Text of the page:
You should know a few things before going into End of Watch.
First, this movie is hyper realistic. (And that should tell you everything else I’m about to say.) Second, it’s beyond foul. Besides the 325+ F-bombs (no, I didn’t count them, but somebody did over here), you’ll have to grit it out through a hellish amount of grimy sex blabber and oh-would-you-please-just-shut-up yuckities. Third, it’s about cops, cops, cops. So unless cops are on your Coolest Dudes On Earth list, or unless you’ve got a built-in ear filter, you’ll probably want to avoid this movie like you would a sewer.
So here’s what was good. End of Watch is, plain and simple, a two-hour salute to cops — specifically, good cops, specifically, good cops working one of the toughest regions in LA. You’ll have a lot of respect for what police officers are up against, and it won’t be because of all the hyped-up action and glamorous shoot-outs, because there’s none of that. The tension is real. Danger, real. Violence, real.
And a lot of the movie isn’t action anyway. It’s humdrum patrols. Banter in the locker room. Dancing at a wedding. Having babies. Grabbing sodas at the gas station. Standing around, waiting for the next thing to happen. But it all feels real, and thanks to easy, natural dialogue from director/writer David Ayer (who also penned Training Day…no surprise) and fabulous chemistry between Gyllenhaal and Peña, it’s all fascinating. And powerful.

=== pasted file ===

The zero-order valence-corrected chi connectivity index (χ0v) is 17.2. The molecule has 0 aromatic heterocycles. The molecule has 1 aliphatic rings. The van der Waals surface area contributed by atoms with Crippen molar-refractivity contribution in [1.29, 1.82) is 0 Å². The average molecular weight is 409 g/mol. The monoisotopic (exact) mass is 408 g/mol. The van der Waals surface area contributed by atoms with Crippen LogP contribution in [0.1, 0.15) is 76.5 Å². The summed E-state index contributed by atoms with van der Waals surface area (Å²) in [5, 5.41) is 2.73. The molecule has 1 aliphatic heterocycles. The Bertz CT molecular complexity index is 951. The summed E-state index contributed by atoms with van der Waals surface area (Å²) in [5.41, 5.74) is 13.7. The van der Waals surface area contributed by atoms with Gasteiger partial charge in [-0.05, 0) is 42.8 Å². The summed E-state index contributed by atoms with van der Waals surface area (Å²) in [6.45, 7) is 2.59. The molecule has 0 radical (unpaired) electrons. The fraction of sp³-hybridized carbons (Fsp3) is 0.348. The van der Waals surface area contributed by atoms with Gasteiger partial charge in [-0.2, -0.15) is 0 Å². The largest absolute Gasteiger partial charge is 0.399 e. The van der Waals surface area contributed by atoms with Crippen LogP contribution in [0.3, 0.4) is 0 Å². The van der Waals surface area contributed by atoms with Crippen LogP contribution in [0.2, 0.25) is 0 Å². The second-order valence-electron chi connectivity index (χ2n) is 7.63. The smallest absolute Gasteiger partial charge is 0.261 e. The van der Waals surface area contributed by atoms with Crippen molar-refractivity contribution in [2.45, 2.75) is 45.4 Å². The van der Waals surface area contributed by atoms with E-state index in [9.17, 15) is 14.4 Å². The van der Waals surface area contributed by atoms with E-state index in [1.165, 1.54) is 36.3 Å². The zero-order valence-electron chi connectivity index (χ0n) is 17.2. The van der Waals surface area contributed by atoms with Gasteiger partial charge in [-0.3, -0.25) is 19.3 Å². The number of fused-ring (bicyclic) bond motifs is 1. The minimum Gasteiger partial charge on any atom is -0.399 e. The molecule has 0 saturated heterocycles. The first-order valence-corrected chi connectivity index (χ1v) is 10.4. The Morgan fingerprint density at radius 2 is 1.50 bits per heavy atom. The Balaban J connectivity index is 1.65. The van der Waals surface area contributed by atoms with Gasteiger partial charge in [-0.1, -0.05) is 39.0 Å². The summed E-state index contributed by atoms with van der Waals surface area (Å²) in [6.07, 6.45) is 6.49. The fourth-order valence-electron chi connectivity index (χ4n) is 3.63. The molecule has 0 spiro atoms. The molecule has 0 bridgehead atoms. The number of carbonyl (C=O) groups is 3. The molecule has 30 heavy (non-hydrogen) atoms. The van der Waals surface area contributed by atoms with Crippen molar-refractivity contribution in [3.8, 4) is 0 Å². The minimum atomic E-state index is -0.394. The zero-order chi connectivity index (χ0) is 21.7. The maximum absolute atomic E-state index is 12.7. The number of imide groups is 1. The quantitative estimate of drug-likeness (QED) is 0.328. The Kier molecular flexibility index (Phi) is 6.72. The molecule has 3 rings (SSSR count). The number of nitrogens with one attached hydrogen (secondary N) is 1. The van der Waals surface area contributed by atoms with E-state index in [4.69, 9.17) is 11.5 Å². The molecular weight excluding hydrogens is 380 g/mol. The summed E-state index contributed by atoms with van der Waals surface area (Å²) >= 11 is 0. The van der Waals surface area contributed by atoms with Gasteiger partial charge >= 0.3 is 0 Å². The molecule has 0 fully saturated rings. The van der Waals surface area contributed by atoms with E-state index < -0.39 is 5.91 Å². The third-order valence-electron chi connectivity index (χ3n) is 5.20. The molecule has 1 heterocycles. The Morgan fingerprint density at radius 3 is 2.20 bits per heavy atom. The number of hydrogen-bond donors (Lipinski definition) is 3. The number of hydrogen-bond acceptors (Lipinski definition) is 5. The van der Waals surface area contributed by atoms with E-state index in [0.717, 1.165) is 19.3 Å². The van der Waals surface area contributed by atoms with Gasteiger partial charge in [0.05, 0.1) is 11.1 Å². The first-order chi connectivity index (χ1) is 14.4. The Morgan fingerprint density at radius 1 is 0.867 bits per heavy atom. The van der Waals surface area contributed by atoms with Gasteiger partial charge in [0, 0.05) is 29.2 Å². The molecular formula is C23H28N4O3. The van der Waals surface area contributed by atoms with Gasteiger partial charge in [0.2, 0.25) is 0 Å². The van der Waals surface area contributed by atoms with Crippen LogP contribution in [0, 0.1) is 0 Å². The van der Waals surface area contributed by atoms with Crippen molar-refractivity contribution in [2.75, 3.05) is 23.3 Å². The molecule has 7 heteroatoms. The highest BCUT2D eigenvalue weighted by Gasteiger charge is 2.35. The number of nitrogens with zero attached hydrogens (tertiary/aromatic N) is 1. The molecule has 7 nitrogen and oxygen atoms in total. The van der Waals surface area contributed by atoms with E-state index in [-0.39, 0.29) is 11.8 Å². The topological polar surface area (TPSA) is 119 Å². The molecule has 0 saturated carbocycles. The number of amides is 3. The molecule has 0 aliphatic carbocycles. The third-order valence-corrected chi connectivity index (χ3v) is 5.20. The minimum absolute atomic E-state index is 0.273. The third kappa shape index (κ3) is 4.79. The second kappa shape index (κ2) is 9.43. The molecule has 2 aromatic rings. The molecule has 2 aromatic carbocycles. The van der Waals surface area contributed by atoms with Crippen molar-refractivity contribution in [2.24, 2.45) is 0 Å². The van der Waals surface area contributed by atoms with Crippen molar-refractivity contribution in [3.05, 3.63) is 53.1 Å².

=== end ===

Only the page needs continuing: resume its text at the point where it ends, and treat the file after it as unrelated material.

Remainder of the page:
Main characters are also (sex-story swapping excluded) quite decent blokes, especially in how they relate to their families. A lot of movies feature washed-up cops with thrashed and trashed marriages, which do exist in real life, but you know what, we also find faithful husbands and fathers who are stronger in the field because things are squared away at home, and that’s what you get in End of Watch.
Biggest critique on the actual story? The end. Or more precisely, the pacing of the end. If this movie is a hats-off to cops, then Ayer should have slowed the funeral way, way down. (Sorry, did I say there were spoilers? It is called “end of watch.”) Just nix the last five-minute flashback, which would have taken care of almost half the movie’s vulgarities, and let’s have a little more respect for those who protect and serve.
So. What I liked, I loved, I want to watch again, and I want to watch again now. I’ll buy the DVD just to savor a third of it.